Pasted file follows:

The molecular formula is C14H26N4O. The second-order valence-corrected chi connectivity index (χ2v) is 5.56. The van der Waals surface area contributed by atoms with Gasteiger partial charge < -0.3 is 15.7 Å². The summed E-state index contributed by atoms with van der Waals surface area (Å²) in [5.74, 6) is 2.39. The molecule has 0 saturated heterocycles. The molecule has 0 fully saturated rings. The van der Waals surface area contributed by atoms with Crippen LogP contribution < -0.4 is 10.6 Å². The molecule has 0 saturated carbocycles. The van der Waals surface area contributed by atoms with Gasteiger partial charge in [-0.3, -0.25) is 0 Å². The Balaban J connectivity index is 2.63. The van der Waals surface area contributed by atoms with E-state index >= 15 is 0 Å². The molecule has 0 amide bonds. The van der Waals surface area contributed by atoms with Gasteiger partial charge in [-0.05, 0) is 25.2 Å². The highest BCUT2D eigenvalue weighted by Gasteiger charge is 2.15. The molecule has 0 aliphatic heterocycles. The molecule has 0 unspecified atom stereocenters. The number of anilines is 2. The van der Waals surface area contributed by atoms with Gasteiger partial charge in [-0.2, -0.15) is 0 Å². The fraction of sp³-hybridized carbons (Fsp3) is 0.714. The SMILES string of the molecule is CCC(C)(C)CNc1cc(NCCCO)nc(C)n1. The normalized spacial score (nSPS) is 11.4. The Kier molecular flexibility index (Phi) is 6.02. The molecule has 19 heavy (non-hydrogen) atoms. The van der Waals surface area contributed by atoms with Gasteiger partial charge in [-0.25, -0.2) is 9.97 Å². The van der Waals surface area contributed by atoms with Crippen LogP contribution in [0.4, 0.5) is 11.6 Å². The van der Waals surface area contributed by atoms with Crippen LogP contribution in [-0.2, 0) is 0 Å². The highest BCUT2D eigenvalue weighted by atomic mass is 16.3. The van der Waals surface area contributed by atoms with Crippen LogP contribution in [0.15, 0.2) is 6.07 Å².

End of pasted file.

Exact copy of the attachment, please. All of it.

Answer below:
The molecular formula is C14H26N4O. The second-order valence-corrected chi connectivity index (χ2v) is 5.56. The van der Waals surface area contributed by atoms with Gasteiger partial charge < -0.3 is 15.7 Å². The summed E-state index contributed by atoms with van der Waals surface area (Å²) in [5.74, 6) is 2.39. The molecule has 0 saturated heterocycles. The molecule has 0 fully saturated rings. The van der Waals surface area contributed by atoms with Crippen LogP contribution < -0.4 is 10.6 Å². The molecule has 0 saturated carbocycles. The van der Waals surface area contributed by atoms with Gasteiger partial charge in [-0.3, -0.25) is 0 Å². The Balaban J connectivity index is 2.63. The van der Waals surface area contributed by atoms with E-state index >= 15 is 0 Å². The molecule has 0 amide bonds. The van der Waals surface area contributed by atoms with Gasteiger partial charge in [-0.05, 0) is 25.2 Å². The highest BCUT2D eigenvalue weighted by Gasteiger charge is 2.15. The molecule has 0 aliphatic heterocycles. The molecule has 0 unspecified atom stereocenters. The number of anilines is 2. The van der Waals surface area contributed by atoms with Gasteiger partial charge in [-0.2, -0.15) is 0 Å². The fraction of sp³-hybridized carbons (Fsp3) is 0.714. The SMILES string of the molecule is CCC(C)(C)CNc1cc(NCCCO)nc(C)n1. The normalized spacial score (nSPS) is 11.4. The Kier molecular flexibility index (Phi) is 6.02. The molecule has 19 heavy (non-hydrogen) atoms. The van der Waals surface area contributed by atoms with Gasteiger partial charge in [-0.25, -0.2) is 9.97 Å². The van der Waals surface area contributed by atoms with Crippen LogP contribution in [0.4, 0.5) is 11.6 Å². The van der Waals surface area contributed by atoms with Crippen LogP contribution in [-0.2, 0) is 0 Å². The highest BCUT2D eigenvalue weighted by atomic mass is 16.3. The van der Waals surface area contributed by atoms with Crippen LogP contribution in [0.15, 0.2) is 6.07 Å².